Motivating Science Undergraduates using pre-lecture preparation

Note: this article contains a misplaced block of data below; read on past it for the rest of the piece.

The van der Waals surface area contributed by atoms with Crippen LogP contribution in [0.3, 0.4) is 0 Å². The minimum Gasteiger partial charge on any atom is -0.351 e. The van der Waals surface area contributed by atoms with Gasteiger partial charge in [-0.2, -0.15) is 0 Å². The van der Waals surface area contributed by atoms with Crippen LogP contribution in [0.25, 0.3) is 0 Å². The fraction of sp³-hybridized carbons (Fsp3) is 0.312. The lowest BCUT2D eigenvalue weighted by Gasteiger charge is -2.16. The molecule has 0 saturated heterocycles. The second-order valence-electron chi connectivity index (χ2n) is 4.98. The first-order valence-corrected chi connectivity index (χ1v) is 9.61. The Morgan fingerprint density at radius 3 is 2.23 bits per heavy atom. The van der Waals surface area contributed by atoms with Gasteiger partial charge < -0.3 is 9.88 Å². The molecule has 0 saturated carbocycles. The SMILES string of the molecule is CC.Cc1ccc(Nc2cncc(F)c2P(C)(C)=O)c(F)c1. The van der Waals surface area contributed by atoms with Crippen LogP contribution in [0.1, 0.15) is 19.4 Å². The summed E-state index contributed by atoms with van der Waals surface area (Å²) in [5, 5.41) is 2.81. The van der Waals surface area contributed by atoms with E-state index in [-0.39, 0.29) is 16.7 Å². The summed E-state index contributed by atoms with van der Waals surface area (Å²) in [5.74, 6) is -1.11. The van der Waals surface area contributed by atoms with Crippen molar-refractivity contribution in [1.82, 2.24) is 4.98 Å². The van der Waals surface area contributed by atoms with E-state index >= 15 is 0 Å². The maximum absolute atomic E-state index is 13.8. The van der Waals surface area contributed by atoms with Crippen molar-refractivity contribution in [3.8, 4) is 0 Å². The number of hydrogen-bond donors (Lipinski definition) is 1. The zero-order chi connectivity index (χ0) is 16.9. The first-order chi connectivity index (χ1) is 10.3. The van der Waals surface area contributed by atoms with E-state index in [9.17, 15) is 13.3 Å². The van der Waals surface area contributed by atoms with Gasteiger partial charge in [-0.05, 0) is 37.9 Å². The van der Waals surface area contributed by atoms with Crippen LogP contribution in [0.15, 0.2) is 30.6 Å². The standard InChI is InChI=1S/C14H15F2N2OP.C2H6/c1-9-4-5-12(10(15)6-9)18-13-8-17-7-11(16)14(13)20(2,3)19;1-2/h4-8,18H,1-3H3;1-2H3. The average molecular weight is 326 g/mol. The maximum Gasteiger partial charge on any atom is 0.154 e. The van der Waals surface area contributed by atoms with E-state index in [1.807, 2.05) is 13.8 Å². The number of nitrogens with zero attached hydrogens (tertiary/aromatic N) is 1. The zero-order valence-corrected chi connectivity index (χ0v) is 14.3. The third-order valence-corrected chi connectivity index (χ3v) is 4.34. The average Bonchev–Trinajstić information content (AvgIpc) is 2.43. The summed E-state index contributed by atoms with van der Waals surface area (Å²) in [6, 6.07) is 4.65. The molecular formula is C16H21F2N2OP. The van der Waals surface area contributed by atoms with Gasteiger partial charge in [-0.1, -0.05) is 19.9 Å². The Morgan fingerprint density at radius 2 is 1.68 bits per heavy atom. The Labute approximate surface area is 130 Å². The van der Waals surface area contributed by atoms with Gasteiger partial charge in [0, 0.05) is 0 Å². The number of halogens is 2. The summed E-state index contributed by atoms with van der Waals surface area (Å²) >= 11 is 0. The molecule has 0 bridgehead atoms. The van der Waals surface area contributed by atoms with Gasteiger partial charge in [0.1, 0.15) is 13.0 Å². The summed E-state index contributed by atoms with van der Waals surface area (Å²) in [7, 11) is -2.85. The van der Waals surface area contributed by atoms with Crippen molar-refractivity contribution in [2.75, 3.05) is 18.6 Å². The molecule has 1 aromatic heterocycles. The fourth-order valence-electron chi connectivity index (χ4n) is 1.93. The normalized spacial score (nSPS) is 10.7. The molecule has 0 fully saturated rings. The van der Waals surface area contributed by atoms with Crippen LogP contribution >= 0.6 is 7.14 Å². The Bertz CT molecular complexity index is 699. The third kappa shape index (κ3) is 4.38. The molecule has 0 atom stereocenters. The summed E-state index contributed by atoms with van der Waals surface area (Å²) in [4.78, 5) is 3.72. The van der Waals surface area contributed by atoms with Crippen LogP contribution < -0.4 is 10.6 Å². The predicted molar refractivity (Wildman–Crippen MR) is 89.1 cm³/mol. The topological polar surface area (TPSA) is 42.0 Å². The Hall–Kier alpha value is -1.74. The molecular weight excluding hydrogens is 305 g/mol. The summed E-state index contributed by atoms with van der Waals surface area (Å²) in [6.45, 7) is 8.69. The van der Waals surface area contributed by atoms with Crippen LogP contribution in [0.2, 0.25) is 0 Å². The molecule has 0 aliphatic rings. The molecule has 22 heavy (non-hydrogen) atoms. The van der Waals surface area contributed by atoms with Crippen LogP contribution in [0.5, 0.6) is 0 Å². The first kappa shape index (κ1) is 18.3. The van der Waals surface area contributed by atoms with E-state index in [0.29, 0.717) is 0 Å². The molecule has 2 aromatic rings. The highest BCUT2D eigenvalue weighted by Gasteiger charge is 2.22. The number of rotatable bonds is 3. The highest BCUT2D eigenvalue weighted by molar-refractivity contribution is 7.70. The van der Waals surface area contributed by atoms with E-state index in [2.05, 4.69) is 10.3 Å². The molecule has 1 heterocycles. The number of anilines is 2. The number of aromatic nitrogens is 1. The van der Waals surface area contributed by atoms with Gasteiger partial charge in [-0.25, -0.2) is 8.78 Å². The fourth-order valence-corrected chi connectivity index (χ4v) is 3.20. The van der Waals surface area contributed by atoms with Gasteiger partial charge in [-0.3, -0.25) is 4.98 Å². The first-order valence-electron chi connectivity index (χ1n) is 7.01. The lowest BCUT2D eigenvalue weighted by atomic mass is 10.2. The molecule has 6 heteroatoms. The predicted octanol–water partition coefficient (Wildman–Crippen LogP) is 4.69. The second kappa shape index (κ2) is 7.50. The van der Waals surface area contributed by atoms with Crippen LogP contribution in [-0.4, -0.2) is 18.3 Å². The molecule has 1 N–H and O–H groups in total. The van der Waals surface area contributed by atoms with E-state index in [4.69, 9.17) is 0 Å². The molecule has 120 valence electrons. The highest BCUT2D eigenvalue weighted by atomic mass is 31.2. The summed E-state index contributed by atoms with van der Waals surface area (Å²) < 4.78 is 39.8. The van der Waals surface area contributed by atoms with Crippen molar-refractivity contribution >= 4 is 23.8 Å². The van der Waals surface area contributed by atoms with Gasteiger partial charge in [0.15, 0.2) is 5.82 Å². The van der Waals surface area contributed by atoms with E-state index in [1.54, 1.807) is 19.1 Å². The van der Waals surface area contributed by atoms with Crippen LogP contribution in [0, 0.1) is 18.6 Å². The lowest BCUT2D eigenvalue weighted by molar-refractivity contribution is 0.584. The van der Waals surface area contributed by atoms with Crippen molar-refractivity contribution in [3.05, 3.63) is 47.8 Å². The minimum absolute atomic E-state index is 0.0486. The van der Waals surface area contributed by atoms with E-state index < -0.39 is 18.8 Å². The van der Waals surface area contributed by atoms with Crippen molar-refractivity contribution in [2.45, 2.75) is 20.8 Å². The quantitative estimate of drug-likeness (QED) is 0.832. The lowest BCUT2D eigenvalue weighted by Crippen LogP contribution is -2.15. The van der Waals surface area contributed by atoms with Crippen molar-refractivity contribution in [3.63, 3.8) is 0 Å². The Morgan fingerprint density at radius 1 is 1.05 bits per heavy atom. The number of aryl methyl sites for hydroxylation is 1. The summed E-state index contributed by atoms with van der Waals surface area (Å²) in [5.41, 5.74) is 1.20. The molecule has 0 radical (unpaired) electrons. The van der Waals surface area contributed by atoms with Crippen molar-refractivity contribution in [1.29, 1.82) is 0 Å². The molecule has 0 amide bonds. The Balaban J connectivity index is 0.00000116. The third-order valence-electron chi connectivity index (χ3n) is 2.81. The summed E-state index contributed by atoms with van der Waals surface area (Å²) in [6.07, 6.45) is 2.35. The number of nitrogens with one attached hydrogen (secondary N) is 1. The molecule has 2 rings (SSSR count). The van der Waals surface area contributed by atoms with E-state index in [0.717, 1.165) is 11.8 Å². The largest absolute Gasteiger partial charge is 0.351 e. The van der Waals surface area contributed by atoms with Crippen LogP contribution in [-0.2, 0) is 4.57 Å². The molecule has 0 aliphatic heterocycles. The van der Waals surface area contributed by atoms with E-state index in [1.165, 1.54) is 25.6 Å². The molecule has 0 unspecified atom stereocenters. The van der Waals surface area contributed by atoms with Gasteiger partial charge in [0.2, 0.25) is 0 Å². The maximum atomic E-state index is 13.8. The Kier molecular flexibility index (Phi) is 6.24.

AbstractAlmost everyone who has studied Statistical Mechanics remembers it as one of their least inspiring and most difficult subjects, yet it presents an understanding of the physical universe which underpins many important discoveries. Therefore it is important to include it in the curriculum for students taking a major in physics. The difficulties arise because the mathematical detail which is essential for appreciating the subject matter tends to obscure the significance and power of the big ideas. A recent change in the teaching and learning method for this subject has resulted in much greater engagement of the students with the subject matter, and a higher success rate. The teaching method is based on Peer Instruction developed by Crouch and Mazur (2001). Before each lecture, students are required to work through a section of notes and answer some questions to demonstrate their engagement and understanding. They are also asked to specify the aspect which they found most difficult or confusing, or which they found most interesting. These responses are submitted on-line, and read by the lecturer before the lecture. Thus the lecturer is aware of the students' level of understanding, and is able to tailor the lecture content appropriately. Student responses are also used as the basis for questions asked during class, to engage students in discussion. Direct quotations from student responses demonstrate their engagement with the course and the development of their appreciation of the subject, from week 3 “I would also like to know whether the Boltzmann distribution has any practical use or whether it is solely a tool to theoretically derive the observed behaviour of macroscopic objects.” to week 8 In the first half of this course I often found the material to be rather abstract at times, but this is understandable as we were defining fundamental definitions of thermodynamic quantities. Finally we are seeing the true power of all this formalism by using it to show important results such as the Ideal Gas law. In doing so, it makes me realise that the process for another gas model would follow a similar procedure and so the knowledge we have gained so far allows us to do a tremendous amount. This paper describes some advantages and disadvantages of this mode of teaching, from the perspective of the lecturer and the students.